vii TABLE OF CONTENTS LIST OF FIGURES ..................................................................................................... x   LIST OF TABLES ....................................................................................................... xii   LIST OF COMMON ABBREVIATIONS .................................................................. xiii   ACKNOWLEDGEMENTS ......................................................................................... xv   Chapter 1 Literature Review ....................................................................................... 1   1.1 Structure and Function of the Vertebrate Vestibular System ......................... 2   1.1.1 Overview of the Inner Ear .................................................................... 2   1.1.2 Mechanosensory Hair Cells .................................................................. 2   1.1.3 Otolith Organs ...................................................................................... 3   1.1.4 Semicircular Canals .............................................................................. 5   1.2 Zebrafish as a Developmental Model ............................................................. 5   1.2.1 General Model System Information ..................................................... 6   1.2.2 Zebrafish as a Model for Inner Ear Development ................................ 11   1.2.2.1 Evolutionary Conservation of Inner Ear Anatomy .................... 11   1.2.2.2 Structural development of the Zebrafish Inner Ear. ................... 14   Otic Vesicle Formation ................................................................... 14   Statoacoustic Gangion Development .............................................. 15   Otolith and Macula Formation ....................................................... 16   Semicircular Canal and Cristae Development ............................... 18   1.2.2.3 Genetic determination the Vestibular System ............................ 19   Otic Induction ................................................................................. 19   Genes Required for otoconia or otolith development ..................... 25   Genes required for semicircular canal duct and crista development ............................................................................. 31   1.3 Phosphatase and Tensin Homolog .................................................................. 35   1.4 Otoconins ........................................................................................................ 36   1.5 Neuronal Calcium Sensor-1 ............................................................................ 40   1.6 Rationale and Hypothesis ............................................................................... 44   Chapter 2 ptena and ptenb Genes Play Distinct Roles in Zebrafish Embryogenesis ...................................................................................................... 48   2.1 Introduction ..................................................................................................... 49   2.2 Experimental Procedures ................................................................................ 51   2.2.1 Identification and Characterization of Zebrafish pten Genes ............... 51   2.2.2 mRNA Expression Analysis ................................................................. 51   2.2.3 Antisense Morpholino Knockdowns .................................................... 52   2.2.4 Phosphorylated Akt Assay ................................................................... 54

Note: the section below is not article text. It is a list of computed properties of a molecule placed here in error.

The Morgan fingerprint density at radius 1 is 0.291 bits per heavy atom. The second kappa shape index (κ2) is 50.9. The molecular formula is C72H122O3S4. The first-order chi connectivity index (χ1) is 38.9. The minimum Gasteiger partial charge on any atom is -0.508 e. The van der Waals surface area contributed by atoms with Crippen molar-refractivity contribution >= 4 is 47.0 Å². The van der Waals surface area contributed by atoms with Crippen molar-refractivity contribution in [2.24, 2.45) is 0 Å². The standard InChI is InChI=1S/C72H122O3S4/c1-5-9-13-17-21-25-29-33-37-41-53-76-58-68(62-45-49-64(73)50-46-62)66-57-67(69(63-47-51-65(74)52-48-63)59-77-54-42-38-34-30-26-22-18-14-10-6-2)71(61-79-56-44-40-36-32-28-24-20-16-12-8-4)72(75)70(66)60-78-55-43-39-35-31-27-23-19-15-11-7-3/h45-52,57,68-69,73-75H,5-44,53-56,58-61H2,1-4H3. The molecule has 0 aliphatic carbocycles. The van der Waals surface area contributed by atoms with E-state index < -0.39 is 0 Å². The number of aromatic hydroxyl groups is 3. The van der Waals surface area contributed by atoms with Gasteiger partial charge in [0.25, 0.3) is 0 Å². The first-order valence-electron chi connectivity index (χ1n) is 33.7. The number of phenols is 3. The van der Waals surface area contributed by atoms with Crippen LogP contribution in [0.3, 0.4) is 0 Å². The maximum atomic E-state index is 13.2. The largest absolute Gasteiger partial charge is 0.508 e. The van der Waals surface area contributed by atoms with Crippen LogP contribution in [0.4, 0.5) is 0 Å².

viii 2.3 Results ............................................................................................................. 54   2.3.1 Identification and Characterization of Zebrafish pten Genes ............... 54   2.3.2 Expression of ptena and ptenb Genes in Zebrafish Embryos ............... 57   2.3.3 Antisense Morpholino Knockdown of ptena and ptenb Expression .... 61   2.3.4 Biological Activity of Ptena and Ptenb ................................................ 71   2.4 Discussion ....................................................................................................... 72   Chapter 3 Otoc1: a Novel Otoconin-90 Ortholog Required for Otolith Mineralization in Zebrafish .................................................................................. 77   3.1 Introduction ..................................................................................................... 78   3.2 Experimental Procedures ................................................................................ 81   3.2.1 Cloning of zebrafish otoc1 gene ........................................................... 81   3.2.2 Phylogenetic analysis ........................................................................... 82   3.2.3 otoc1 mRNA expression ....................................................................... 82   3.2.4 Antisense morpholinos ......................................................................... 83   3.2.5 Immunofluorescence analysis of tether cells ........................................ 84   3.3 Results ............................................................................................................. 84   3.3.1 Identification of otoc1 .......................................................................... 84   3.3.2 Phylogenetic analysis ........................................................................... 86   3.3.3 Expression of otoc1 mRNA .................................................................. 90   3.3.4 Morpholino knockdown of otoc1 mRNA translation ........................... 94   3.4 Discussion ....................................................................................................... 102   Chapter 4 A Screen for Ncs-1 Interacting Proteins and Their Role in Semicircular Canal Development .............................................................................................. 107   4.1 Introduction ..................................................................................................... 108   4.2 Experimental Procedures ................................................................................ 112   4.2.1 Yeast-two-hybrid screen ....................................................................... 112   4.2.2 Ortholog identification and cloning ...................................................... 113   4.2.3 Whole-mount in situ hybridization ....................................................... 114   4.2.4 Morpholino Knockdowns ..................................................................... 114   4.2.5 Protein interaction assays ..................................................................... 116   4.3 Results ............................................................................................................. 117   4.3.1 Identification of human NIPs ............................................................... 117   4.3.2 Identification and cloning of zebrafish NIP orthologs ......................... 118   4.3.3 Expression analysis of zebrafish NIP mRNAs ..................................... 123   4.3.4 Morpholino Knockdown of Individual NIPS ....................................... 124   4.3.4.1 Morpholino Knockdown of arf-1 .............................................. 128   4.3.4.2 Morpholino Knockdown of pi4kβ ............................................. 129   4.3.4.3 Morpholino Knockdown of dan ................................................ 130   4.3.5 Functional interaction between ncs-1a and multiple NIPs ................... 134   4.3.6 Direct interaction of Ncs-1 and NIP orthologs ..................................... 135   4.4 Discussion ....................................................................................................... 137